Mutant IDH1 Promotes Glioma Formation In Vivo.
Philip B., Yu DX., Silvis MR., Shin CH., Robinson JP., Robinson GL., Welker AE., Angel SN., Tripp SR., Sonnen JA., VanBrocklin MW., Gibbons RJ., Looper RE., Colman H., Holmen SL.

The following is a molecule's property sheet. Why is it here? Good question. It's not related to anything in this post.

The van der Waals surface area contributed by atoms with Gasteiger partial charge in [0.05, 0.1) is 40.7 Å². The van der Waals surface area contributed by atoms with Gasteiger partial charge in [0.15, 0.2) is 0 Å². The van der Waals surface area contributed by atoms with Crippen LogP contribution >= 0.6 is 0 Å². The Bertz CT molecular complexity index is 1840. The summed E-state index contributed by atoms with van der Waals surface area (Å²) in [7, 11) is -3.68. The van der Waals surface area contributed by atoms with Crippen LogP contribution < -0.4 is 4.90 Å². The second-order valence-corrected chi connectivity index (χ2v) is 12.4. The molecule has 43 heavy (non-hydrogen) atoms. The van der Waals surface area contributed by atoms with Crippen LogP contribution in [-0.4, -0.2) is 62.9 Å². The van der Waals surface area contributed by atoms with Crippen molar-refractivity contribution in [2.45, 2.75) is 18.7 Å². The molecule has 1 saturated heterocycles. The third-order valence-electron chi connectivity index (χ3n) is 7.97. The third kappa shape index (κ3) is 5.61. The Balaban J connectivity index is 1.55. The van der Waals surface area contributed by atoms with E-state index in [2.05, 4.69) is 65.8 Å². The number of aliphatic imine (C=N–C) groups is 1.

Isocitrate dehydrogenase 1 (IDH1) is the most commonly mutated gene in grade II-III glioma and secondary glioblastoma (GBM). A causal role for IDH1R132H in gliomagenesis has been proposed, but functional validation in vivo has not been demonstrated. In this study, we assessed the role of IDH1R132H in glioma development in the context of clinically relevant cooperating genetic alterations in vitro and in vivo. Immortal astrocytes expressing IDH1R132H exhibited elevated (R)-2-hydroxyglutarate levels, reduced NADPH, increased proliferation, and anchorage-independent growth. Although not sufficient on its own, IDH1R132H cooperated with PDGFA and loss of Cdkn2a, Atrx, and Pten to promote glioma development in vivo. These tumors resembled proneural human mutant IDH1 GBM genetically, histologically, and functionally. Our findings support the hypothesis that IDH1R132H promotes glioma development. This model enhances our understanding of the biology of IDH1R132H-driven gliomas and facilitates testing of therapeutic strategies designed to combat this deadly disease.